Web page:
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  • Woodstove smoke - a source of winter air pollution in Oregon
     
    With cooler temperatures in Oregon, it is a perfect time to talk about woodstove smoke. If not used correctly, woodstoves can emit a lot of smoke, which is bad news for both the environment and your health.
     
    Consider this: It only takes 20 of the older, non-certified woodstoves to emit more than 1 ton of fine particular pollution (called PM2.5) into the air. The problem gets bigger when you realize people burn more than 10 million woodstoves in just the United States. 
     
    Smoke from wood-burning stoves and fireplaces contain a mixture of harmful gases and small particles. Breathing these small particles can cause asthma attacks and severe bronchitis, aggravate heart and lung disease and increase the likelihood of respiratory illnesses.
     
    Fortunately, burning smart is fairly easy to do.
    • Burn only wood. No garbage, plastics, rubber, paint or oil, briquettes, paper, etc. Burning these items releases harmful chemicals into the air. 
    • Build small, hot fires instead of large, smoldering ones.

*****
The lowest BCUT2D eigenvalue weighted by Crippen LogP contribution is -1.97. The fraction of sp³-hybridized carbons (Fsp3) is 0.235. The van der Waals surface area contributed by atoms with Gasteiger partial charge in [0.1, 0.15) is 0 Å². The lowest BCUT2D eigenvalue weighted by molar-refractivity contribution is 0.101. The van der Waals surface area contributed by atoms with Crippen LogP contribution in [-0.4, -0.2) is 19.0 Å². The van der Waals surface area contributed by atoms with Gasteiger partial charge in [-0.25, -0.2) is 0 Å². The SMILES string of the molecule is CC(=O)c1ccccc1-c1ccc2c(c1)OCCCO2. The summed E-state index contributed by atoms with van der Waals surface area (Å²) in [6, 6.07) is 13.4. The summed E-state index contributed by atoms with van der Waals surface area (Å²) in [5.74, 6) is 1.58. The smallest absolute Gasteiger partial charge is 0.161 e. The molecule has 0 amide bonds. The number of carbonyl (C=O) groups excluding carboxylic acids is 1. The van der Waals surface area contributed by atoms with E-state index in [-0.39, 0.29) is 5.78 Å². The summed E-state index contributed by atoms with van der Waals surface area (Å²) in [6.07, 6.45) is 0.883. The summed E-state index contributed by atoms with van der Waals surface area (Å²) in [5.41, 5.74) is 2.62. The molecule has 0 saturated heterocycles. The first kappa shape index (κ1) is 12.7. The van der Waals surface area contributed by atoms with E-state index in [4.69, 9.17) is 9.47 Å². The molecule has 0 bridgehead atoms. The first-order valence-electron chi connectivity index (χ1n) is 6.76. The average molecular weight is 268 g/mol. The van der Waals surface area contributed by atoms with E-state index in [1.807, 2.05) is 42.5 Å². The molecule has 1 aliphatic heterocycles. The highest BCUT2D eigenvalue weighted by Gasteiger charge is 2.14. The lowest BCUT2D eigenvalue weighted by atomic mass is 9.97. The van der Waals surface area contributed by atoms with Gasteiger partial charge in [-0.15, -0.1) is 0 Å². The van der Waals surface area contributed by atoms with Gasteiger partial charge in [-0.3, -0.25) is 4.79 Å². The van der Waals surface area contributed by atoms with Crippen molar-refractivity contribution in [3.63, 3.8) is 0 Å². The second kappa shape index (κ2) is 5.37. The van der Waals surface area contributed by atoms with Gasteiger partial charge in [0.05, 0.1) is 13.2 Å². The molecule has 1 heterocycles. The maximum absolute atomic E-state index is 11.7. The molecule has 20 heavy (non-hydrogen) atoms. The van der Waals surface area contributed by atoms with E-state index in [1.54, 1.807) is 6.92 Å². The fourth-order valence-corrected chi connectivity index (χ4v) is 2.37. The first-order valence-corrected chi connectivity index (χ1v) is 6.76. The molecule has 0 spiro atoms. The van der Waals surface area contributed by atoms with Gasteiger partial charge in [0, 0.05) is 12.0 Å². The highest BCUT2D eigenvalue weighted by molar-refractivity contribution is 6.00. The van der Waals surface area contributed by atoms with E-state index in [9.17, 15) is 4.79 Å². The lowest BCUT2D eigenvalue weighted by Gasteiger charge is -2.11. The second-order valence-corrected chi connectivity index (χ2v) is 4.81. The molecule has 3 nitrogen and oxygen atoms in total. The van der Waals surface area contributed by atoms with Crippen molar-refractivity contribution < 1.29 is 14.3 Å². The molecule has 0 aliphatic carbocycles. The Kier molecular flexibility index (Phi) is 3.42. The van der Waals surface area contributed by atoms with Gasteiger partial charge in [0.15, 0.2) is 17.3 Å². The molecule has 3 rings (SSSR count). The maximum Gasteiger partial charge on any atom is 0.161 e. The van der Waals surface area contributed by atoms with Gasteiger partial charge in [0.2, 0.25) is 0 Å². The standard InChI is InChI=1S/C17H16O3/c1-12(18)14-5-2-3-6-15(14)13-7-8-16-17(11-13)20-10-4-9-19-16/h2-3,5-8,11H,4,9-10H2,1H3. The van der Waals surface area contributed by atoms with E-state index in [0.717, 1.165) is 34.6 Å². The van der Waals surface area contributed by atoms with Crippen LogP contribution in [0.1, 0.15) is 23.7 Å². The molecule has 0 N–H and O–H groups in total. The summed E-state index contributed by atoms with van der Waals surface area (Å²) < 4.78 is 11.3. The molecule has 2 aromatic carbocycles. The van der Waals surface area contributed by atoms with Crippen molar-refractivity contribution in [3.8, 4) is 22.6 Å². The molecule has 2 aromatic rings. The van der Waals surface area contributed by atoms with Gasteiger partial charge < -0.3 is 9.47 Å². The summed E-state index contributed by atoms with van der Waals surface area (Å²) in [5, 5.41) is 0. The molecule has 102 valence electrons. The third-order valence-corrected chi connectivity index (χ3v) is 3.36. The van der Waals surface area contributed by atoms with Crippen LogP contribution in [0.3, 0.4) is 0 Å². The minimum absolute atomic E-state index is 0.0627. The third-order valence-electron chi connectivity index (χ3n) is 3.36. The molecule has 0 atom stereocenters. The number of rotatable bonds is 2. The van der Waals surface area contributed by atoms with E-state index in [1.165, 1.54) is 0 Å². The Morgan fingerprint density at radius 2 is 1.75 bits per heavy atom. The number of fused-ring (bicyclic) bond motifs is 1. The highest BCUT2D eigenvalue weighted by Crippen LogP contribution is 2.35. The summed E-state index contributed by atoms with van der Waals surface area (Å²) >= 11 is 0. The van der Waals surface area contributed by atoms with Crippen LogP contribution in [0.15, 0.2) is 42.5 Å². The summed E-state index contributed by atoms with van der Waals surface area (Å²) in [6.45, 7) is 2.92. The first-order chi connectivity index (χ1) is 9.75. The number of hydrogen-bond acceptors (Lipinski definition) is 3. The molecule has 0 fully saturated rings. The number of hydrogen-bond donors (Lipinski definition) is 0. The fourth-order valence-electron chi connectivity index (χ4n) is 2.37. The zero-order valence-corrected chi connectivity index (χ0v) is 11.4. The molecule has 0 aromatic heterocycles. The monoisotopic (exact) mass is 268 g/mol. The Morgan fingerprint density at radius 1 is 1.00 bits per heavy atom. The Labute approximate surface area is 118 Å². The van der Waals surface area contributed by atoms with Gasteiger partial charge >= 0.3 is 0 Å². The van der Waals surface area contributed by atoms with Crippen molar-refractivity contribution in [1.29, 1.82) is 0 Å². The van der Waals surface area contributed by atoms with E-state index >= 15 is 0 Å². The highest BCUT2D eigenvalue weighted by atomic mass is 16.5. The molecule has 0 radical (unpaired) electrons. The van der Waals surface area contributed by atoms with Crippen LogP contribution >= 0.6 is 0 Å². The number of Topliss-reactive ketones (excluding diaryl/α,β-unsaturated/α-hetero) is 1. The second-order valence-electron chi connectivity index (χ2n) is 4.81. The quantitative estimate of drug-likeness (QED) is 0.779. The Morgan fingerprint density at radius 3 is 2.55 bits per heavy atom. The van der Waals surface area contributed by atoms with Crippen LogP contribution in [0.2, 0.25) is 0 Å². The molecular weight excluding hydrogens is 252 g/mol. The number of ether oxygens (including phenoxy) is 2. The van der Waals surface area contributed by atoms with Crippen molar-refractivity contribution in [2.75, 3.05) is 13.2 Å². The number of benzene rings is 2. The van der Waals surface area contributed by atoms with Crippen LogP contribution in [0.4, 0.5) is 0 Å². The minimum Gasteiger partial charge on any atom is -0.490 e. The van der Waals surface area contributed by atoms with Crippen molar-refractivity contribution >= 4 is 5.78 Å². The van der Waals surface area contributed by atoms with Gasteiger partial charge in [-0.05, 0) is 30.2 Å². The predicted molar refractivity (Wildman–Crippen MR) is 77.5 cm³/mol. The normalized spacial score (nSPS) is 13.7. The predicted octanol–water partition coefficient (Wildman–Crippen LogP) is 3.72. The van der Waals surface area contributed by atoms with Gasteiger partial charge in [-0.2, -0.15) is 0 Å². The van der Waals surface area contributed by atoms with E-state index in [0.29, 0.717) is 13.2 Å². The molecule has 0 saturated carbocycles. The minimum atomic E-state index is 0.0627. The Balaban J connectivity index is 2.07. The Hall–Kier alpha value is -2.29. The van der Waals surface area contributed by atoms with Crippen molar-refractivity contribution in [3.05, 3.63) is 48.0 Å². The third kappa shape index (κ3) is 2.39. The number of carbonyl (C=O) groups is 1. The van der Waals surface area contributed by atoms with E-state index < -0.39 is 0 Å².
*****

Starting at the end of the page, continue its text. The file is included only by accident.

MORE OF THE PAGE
• Don't "bed the fire down" for the night. Holding a fire overnight is a fire hazard and can create serious indoor and outdoor air pollution problems. 
    • Open your damper if the smoke is dark. Dark smoke indicates more pollution is being produced and fuel is being wasted. 
    • Keep your stove clean and well-maintained. Follow manufacturer guidelines; replace catalytic stove filters every 1-4 years. Have your chimney checked and cleaned at least once a year.
    Learn more about the health impacts of woodstove smoke and simple tips you can take to burn smarter. Or watch a short video on the 4 steps to splitting and drying wood.
     
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DEQ Office Locations, Hours and Closures

As of April 2015, the DEQ’s Western Region office in Salem new address is: 4026 Fairview Industrial Drive, Salem, OR. 97302.
 
As of May 2015, DEQ's Northwest Region Office new address is: 700 NE Multnomah St. (the 700 Lloyd Building), Portland, OR 97232.
 
For notice of inclement weather closures at DEQ and statewide, check the Oregon State Office Closures page.
 
Metals emissions in Portland
Preliminary air quality monitoring data show high levels of cadmium and arsenic in the air near Southeast 22nd Ave. and Powell Boulevard in Portland. The data have prompted state agencies to investigate potential health risks from exposure to these metals.
 
Oregon DEQ, Oregon Health Authority and Multnomah County Health Department are working together to determine the significance to public health and how to communicate the potential risk to affected people. So far, data show that these metals are at levels above federal short term exposure guidelines and Oregon’s long-term health benchmarks.
 
To sign up for updates and for more information about what we know right now and what happens next, go to
Visit the Oregon Health Authority’s webpage for health information
OHA Investigating Metals Emissions in Southeast Portland
For answers to questions, call or email the Oregon Health Authority hotline, 971-673-0185.